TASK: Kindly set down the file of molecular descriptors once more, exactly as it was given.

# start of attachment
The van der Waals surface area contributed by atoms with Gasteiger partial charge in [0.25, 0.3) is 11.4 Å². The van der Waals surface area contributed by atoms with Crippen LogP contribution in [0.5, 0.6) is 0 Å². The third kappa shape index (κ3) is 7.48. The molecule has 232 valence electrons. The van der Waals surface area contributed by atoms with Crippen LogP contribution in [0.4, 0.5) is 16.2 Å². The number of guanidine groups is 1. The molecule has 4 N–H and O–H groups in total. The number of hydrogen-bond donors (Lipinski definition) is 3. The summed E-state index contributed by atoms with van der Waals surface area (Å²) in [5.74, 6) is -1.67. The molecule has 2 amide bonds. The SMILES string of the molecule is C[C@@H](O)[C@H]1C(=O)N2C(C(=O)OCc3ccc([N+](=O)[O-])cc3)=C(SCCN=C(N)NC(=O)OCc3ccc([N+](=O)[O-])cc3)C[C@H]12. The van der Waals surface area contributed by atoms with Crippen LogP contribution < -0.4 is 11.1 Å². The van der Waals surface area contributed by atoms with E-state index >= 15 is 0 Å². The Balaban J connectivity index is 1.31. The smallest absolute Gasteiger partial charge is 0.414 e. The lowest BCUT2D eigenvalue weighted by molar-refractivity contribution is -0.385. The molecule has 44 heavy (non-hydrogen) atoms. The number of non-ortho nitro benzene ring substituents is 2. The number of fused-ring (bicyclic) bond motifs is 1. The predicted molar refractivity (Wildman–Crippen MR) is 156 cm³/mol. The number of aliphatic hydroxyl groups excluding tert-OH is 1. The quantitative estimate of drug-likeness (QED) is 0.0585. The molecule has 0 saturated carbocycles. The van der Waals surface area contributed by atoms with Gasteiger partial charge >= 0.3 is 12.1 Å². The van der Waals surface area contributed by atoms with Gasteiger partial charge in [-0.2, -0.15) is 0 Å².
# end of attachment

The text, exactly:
The van der Waals surface area contributed by atoms with Gasteiger partial charge in [0.25, 0.3) is 11.4 Å². The van der Waals surface area contributed by atoms with Crippen LogP contribution in [0.5, 0.6) is 0 Å². The third kappa shape index (κ3) is 7.48. The molecule has 232 valence electrons. The van der Waals surface area contributed by atoms with Crippen LogP contribution in [0.4, 0.5) is 16.2 Å². The number of guanidine groups is 1. The molecule has 4 N–H and O–H groups in total. The number of hydrogen-bond donors (Lipinski definition) is 3. The summed E-state index contributed by atoms with van der Waals surface area (Å²) in [5.74, 6) is -1.67. The molecule has 2 amide bonds. The SMILES string of the molecule is C[C@@H](O)[C@H]1C(=O)N2C(C(=O)OCc3ccc([N+](=O)[O-])cc3)=C(SCCN=C(N)NC(=O)OCc3ccc([N+](=O)[O-])cc3)C[C@H]12. The van der Waals surface area contributed by atoms with Crippen LogP contribution < -0.4 is 11.1 Å². The van der Waals surface area contributed by atoms with E-state index >= 15 is 0 Å². The Balaban J connectivity index is 1.31. The smallest absolute Gasteiger partial charge is 0.414 e. The lowest BCUT2D eigenvalue weighted by molar-refractivity contribution is -0.385. The molecule has 44 heavy (non-hydrogen) atoms. The number of non-ortho nitro benzene ring substituents is 2. The number of fused-ring (bicyclic) bond motifs is 1. The predicted molar refractivity (Wildman–Crippen MR) is 156 cm³/mol. The number of aliphatic hydroxyl groups excluding tert-OH is 1. The quantitative estimate of drug-likeness (QED) is 0.0585. The molecule has 0 saturated carbocycles. The van der Waals surface area contributed by atoms with Gasteiger partial charge >= 0.3 is 12.1 Å². The van der Waals surface area contributed by atoms with Gasteiger partial charge in [-0.2, -0.15) is 0 Å².